The new IRAC leaflet has been designed in conjunction with CropLife International providing growers with essential information on insect resistance management and the significant benefits for growers. The leaflet is in English at the moment but an editable version will be available shortly so that it can be translated into the local languages and targeted for specific countries and sectors.
The IRAC Methods Team have produced another video in their series of test method videos. This video shows how to carry out Method No.030 evaluating the susceptibility of stinkbugs to insecticides from mode of action groups, 1A (carbamates), 1B (organophosphates), 3A (pyerethroids), and 4A (neonicotinoids). The method has been validated for Euschistus heros and can be used for susceptibility baseline testing and resistance monitoring.
The MoA Classification has been updated by the IRAC MoA Team and the updates approved by the IRAC Executive. The latest version of the Classification Scheme can be downloaded from the IRAC website. The English version of the IRAC Chemical Structures Poster and the small IRAC MoA Booklet have also been update and can be downloaded from the website.
The paper reports on the sensitivity monitoring executed by DuPont and collaborators in Italy, Spain, Greece since 2009 in order to detect possible sensitivity shifts of T. absoluta from baseline sensitivity to the diamide insecticide chlorantraniliprole (MoA group 28). The results of the 2014 bioassays revealed the first cases of T. absoluta resistance to diamide insecticides in South-East Sicily. The potential integrated control strategies are discussed, aiming to prevent further directional selection of resistance alleles via the adoption of stringent IPM strategies inclusive of reasoned IRM/MoA alternation programmes.
- The Insecticide Resistance Management recommendations have been developed by IRAC Brazil & IRAC International and in consultation with leading local experts on Brazilian agriculture and resistance management.
- The recommendations are based on resistance management principles, whilst also considering the need to provide economical pest control. They are intended to provide the basis for developing an effective pest management program that minimizes the risk of insecticide resistance evolution.
- Although the recommendations provides the basis for developing a pest management strategy, local variations in agronomic practice, pest spectrum, crop growth dynamics, pest susceptibility…..etc, mean that adaptation to local conditions is necessary.
Urgent research to understand the nature and extent of insecticide resistance in an increasingly damaging pest of peas and beans is underway at Rothamsted Research. The work is in response to reports of failure to control the pea and bean weevil (Sitona lineatus) with pyrethroid sprays, which are a special chemical class of active ingredients found in many modern insecticides used by growers. For further information see the resistance alert on the Rothamsted Research website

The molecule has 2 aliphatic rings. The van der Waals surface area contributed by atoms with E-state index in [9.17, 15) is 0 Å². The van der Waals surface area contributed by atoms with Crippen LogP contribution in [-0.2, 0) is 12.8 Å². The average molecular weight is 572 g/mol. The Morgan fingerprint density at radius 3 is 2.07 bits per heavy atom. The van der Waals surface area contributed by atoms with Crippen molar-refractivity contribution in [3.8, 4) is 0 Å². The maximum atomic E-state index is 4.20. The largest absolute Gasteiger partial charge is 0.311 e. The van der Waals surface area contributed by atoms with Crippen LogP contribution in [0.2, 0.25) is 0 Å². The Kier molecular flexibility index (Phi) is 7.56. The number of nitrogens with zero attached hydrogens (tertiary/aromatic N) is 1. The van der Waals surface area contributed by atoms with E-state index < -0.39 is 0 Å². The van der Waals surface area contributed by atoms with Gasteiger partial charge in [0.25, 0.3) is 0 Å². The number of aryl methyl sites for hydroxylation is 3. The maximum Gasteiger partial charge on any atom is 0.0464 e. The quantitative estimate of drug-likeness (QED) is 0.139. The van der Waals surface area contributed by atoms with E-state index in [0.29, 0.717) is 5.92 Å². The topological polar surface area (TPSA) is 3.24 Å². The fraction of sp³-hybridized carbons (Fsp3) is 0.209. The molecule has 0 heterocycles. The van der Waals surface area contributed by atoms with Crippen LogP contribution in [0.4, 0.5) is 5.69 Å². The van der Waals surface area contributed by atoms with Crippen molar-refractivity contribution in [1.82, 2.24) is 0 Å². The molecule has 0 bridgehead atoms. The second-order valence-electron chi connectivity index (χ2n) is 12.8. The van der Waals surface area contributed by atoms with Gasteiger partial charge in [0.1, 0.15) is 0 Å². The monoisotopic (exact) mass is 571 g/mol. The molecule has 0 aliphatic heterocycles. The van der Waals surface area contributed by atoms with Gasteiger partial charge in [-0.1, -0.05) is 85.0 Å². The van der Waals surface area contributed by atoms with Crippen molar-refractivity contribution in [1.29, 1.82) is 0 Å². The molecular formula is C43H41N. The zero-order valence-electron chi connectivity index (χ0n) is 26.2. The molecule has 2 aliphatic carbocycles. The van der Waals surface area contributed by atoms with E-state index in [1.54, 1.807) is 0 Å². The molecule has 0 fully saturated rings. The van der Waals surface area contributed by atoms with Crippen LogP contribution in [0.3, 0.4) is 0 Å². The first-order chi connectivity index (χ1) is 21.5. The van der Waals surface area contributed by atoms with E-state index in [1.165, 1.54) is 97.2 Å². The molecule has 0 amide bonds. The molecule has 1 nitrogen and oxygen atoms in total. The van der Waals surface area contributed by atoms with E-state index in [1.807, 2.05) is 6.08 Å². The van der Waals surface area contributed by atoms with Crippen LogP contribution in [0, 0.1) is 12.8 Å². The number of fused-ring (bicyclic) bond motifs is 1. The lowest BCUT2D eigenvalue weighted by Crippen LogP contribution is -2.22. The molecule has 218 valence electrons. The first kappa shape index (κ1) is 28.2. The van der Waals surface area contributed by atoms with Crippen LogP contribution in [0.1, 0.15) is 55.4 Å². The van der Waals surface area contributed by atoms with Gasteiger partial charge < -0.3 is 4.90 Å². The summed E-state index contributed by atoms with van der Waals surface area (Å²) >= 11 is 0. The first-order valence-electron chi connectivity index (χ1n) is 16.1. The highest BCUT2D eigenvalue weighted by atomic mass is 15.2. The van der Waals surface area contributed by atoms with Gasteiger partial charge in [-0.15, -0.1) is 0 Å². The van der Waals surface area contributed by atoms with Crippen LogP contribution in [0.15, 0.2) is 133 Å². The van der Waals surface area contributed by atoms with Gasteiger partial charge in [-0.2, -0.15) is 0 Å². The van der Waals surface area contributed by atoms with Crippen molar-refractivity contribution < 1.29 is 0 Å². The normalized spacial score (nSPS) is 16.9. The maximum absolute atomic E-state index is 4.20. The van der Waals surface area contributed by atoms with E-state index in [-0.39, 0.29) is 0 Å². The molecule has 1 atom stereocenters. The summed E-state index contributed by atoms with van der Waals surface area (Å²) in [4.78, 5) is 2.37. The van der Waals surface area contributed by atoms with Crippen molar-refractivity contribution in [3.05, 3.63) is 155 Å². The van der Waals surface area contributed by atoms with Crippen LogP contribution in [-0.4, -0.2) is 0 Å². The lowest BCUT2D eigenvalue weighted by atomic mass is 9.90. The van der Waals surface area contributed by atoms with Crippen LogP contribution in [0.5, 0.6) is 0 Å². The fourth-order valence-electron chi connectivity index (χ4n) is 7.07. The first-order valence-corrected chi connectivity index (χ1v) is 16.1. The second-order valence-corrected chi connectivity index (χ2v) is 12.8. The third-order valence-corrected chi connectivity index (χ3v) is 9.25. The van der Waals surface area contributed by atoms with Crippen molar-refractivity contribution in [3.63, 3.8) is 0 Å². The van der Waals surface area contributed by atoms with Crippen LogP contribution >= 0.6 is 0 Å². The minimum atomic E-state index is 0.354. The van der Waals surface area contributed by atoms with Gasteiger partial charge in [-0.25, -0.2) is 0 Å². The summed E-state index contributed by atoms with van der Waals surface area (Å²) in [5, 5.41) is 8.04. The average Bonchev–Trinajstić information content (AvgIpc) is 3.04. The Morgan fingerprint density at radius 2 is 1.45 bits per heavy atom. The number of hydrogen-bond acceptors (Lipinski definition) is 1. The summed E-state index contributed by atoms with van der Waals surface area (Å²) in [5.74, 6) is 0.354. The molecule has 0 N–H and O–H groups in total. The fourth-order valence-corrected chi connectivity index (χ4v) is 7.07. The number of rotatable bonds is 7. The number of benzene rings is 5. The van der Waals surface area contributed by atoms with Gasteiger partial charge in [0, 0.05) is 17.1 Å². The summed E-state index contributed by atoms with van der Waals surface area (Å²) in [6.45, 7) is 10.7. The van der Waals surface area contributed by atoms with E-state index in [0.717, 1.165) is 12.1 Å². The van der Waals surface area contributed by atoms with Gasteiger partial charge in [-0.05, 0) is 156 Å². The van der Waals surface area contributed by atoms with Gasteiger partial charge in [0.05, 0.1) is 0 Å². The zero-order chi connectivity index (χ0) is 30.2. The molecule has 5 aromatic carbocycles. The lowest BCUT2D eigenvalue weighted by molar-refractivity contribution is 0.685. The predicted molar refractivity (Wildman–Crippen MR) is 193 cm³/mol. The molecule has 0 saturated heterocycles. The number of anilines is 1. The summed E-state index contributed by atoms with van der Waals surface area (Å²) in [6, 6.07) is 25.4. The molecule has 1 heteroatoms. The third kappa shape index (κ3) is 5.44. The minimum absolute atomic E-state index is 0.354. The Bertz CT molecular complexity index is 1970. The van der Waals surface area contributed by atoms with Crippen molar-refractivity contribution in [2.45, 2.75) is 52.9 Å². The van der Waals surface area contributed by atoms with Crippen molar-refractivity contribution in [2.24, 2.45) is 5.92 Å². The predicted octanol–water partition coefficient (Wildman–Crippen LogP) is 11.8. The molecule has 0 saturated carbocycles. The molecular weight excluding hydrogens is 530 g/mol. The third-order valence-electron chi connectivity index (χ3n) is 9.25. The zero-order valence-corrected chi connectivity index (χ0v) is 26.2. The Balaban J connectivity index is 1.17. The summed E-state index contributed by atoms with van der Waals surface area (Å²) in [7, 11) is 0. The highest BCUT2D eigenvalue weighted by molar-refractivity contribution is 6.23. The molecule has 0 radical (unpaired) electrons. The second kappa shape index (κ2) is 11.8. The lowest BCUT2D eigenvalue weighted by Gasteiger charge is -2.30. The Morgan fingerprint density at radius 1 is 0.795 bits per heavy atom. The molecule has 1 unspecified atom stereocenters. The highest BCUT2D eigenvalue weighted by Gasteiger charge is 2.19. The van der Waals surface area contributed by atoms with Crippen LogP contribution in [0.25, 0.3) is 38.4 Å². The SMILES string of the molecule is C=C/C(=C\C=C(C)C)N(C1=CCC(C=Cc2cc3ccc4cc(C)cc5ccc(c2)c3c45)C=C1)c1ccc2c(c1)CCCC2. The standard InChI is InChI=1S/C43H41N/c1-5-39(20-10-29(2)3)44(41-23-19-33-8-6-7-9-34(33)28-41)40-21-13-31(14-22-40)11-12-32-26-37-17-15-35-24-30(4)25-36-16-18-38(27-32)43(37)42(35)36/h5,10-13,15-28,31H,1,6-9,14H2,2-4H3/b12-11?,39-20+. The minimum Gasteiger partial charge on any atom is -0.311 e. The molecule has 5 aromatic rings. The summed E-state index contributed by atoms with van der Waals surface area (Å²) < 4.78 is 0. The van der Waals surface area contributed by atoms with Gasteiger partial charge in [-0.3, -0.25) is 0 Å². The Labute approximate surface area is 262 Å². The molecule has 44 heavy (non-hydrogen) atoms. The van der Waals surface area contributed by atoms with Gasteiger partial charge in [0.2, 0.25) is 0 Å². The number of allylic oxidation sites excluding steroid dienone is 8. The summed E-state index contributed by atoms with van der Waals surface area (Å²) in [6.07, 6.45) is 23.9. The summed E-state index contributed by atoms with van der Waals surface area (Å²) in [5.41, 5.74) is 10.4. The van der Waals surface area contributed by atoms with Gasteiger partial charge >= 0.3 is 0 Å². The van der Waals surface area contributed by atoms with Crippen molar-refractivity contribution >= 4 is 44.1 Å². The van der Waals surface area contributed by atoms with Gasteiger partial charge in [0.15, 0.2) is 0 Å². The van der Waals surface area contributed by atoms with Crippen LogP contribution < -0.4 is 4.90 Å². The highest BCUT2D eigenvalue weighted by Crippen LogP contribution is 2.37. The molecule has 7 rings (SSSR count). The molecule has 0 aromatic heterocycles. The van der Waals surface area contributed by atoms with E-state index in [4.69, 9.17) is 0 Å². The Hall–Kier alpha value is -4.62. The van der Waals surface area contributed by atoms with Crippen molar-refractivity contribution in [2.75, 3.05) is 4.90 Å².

In this issue we focus on mode of action (MoA) and its importance in insecticide resistance management (IRM). We present a review paper on IRM and the IRAC MoA Classification and summarize the changes that have been made to the latest version of the classification scheme.
Download a copy of the newsletter for full details of these articles and find out more about MoA using the links below.
Summary of findings:
- In the majority of countries surveyed, pyrethroid resistant populations of pollen beetle dominate (> 60% are resistant).
- From the countries surveyed, it is only in Switzerland that susceptible populations dominate but sample size was considered too small to be representative of the overall country situation.
- During 2014, only 11% of pollen beetle populations surveyed in Europe could be classified as pyrethroid susceptible.
- After an initial decline in the number of susceptible pollen beetle populations observed in Europe since the IRAC survey began in 2007, only small variations in the percentage of pyrethroid susceptible and resistant beetle populations have been observed since 2010.
- The majority of populations tested across Europe remained susceptible to neonicotinoid insecticides, however the percentage of populations with a lower sensitivity increased to 30% (21% in 2012 & 2013).
- There is currently no evidence to suggest that the lower sensitivity observed in the survey correlates with a reduced performance of neonicotinoid containing insecticide products which are used under field conditions, however resistance management practice should be implemented to avoid further susceptibility decline.
- There was no evidence of changes in organophosphate or indoxacarb susceptibility observed in the European countries surveyed.
The cotton aphid (Aphis gossypii) is a highly polyphagous pest, which has a host range which includes many commercially grown agricultural and horticultural plant species. Insecticide Resistance has been recorded in cotton aphids since the mid-1960‘s, when organophosphate, carbamate and cyclodiene organochlorines were utilised to control this aphid in a wide range of crops. There have been reports of resistance to pyrethroids and a small number of reports of resistance to nicotinic acetylcholine receptor agonist insecticides in cotton (e.g. Australia, China & USA) and cucurbits & vegetables (e.g. Japan & Korea).